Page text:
Have you noticed one or more spots in your lawn where grass simply fails to grow? Even if the rest of your lawn has a lush green color, there may be other, small areas plagued with a brown color.
Unfortunately, it’s difficult to create a healthy, attractive landscape when your lawn has patches of dead or missing grass. It reflects poorly upon the rest of your lawn, thereby hurting your home’s curb appeal.
So, why is grass dying in this area of your lawn, and what can you do to prevent it from happening?
One of the most common reasons for dead grass in a particular area is insufficient water. Whether it’s Kentucky bluegrass, lawngrass, fescue, bentgrass or any other common variety of grass, all grass needs water to survive. It it doesn’t get enough, it will turn brown and eventually die.
Here’s the thing: Some areas of a lawn will receive more water than other areas. The top of a hill, for example, will receive less water than the bottom of the hill because water naturally flows down. Make sure your lawn is receiving adequate water throughout the entire area to prevent this from happening.
Dull Lawnmower Blade
When was the last time that you changed your lawnmower blade? If it’s been several years (or never), perhaps it’s time to invest in a new blade.
Mowing your lawn with a dull blade will stress the grass and, in some cases, contribute to patches of dead or dying grass. Always use a sharp blade when mowing your lawn to promote a healthy, green yard of grass.
Another common reason for patches of dead grass in a lawn is spilled chemicals. As a homeowner, you may keep a variety of herbicides, automotive chemicals, pesticides and other chemicals stored outdoors – and that’s okay. As long as these chemicals are safely stored, they shouldn’t be a problem.
But if you accidentally spill a chemical, it may seep into your lawn, causing the grass to die. Spilled engine oil and radiator coolant, for example, will quickly kill grass and other plant life. So, use caution when handling chemicals outside to avoid accidentally spilling them.
Something as simple as tree roots growing underneath your lawn can cause patches of dead or dying grass. Even if the top of the soil looks clean, there may be a network of large, invasive tree roots growing under it.
When this occurs, the tree roots will leach valuable moisture and nutrients from the soil, thereby preventing grass from receiving it. Of course, this causes the grass to die while the tree to which the roots are connected continues to grow.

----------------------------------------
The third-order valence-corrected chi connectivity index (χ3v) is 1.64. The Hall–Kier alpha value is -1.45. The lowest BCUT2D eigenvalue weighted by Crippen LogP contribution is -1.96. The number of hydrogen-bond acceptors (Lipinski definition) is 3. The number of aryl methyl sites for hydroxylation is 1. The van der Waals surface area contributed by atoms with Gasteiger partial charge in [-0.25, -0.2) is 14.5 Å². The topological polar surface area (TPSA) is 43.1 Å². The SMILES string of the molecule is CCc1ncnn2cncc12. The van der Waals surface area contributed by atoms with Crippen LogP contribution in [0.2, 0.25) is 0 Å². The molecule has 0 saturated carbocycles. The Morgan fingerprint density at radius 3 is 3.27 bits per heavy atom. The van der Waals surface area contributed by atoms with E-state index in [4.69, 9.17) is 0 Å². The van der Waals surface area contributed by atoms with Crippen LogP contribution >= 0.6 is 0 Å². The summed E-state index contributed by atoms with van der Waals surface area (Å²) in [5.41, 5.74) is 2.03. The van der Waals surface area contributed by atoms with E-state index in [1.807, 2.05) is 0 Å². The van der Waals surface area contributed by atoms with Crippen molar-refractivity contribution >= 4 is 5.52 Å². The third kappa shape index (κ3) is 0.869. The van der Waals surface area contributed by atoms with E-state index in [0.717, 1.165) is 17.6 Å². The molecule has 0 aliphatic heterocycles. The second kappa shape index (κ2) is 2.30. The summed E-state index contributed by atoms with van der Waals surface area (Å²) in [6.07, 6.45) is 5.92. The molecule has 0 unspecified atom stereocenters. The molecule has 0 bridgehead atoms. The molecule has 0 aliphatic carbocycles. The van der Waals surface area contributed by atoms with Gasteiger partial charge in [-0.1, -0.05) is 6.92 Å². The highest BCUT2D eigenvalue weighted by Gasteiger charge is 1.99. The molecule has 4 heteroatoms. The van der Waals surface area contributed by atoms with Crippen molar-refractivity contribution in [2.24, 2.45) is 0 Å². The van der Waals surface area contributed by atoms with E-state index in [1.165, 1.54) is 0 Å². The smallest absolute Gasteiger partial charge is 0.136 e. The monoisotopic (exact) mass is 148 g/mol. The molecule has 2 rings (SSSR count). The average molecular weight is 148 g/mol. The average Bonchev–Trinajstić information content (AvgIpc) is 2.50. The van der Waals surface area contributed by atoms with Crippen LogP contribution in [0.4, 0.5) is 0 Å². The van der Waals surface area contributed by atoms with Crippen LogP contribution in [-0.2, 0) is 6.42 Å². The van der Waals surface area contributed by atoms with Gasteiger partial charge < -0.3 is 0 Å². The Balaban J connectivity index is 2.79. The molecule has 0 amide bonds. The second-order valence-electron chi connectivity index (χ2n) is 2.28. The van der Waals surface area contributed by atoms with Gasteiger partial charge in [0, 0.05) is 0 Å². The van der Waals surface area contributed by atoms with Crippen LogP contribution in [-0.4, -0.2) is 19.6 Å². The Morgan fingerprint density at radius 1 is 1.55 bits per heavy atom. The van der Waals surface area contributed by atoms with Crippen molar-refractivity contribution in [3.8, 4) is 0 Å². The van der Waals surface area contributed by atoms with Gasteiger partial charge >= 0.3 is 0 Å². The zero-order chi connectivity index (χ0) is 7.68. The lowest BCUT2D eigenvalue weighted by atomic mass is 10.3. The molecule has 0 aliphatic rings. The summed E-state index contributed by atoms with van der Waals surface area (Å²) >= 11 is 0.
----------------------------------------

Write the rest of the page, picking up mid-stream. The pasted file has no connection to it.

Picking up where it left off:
The Woodsman Company offers tree planting, tree pruning and shrub trimming, tree removal and stump grinding as well as a tree wellness program.
If we can help with any of your tree care needs give us a call at 512-846-2535 or 512-940-0799 or
Barbara Negri says
Front, side, and one side of back grass grows beautifully.the other side of the walkway out back WILL NIT grow grass, only weeds. Moved in 6 years ago. That 1,000 sq ft didn’t look good. I dug out and conditioned soil on a 10×8 ft patch. Grew great year one. Next year, died back. This Spring, we dug out,by hand,nentire 1,000sf. Pulled out weeds and grasses, laid down Scott’s lawn soil, added peat moss to it because we live innSE NC. Sprouted, grew a beautiful emerald green. Had a handful of leftover seed and sprinkled it in a depression on other side of yard, just for fun. That circle is still lush and green. New grass? Brown and dry. Watered regularly. No shade from trees. The people before had planted a pecan tree that didn’t belong in the middle of the yard, so we got rid of it and gave away the wood. Gets sun morning to evening. No bugs. No disease. No vole or moles. What the heck can it be?
Could the soil be very compacted ? How easy is it to probe soil with a straightened clothes hanger wire.Use a soil sampler to check the depth of soil moisture and the quality of soil. A green steel fence post can be hammered in used as well. The groove in the post will pull out a nice sample.
if there is a considerable amount of wood chips buried the grass will die because of nitrogen deprivation from the carbon in the chips. if the soil is moist do you ever see emerging fungi ?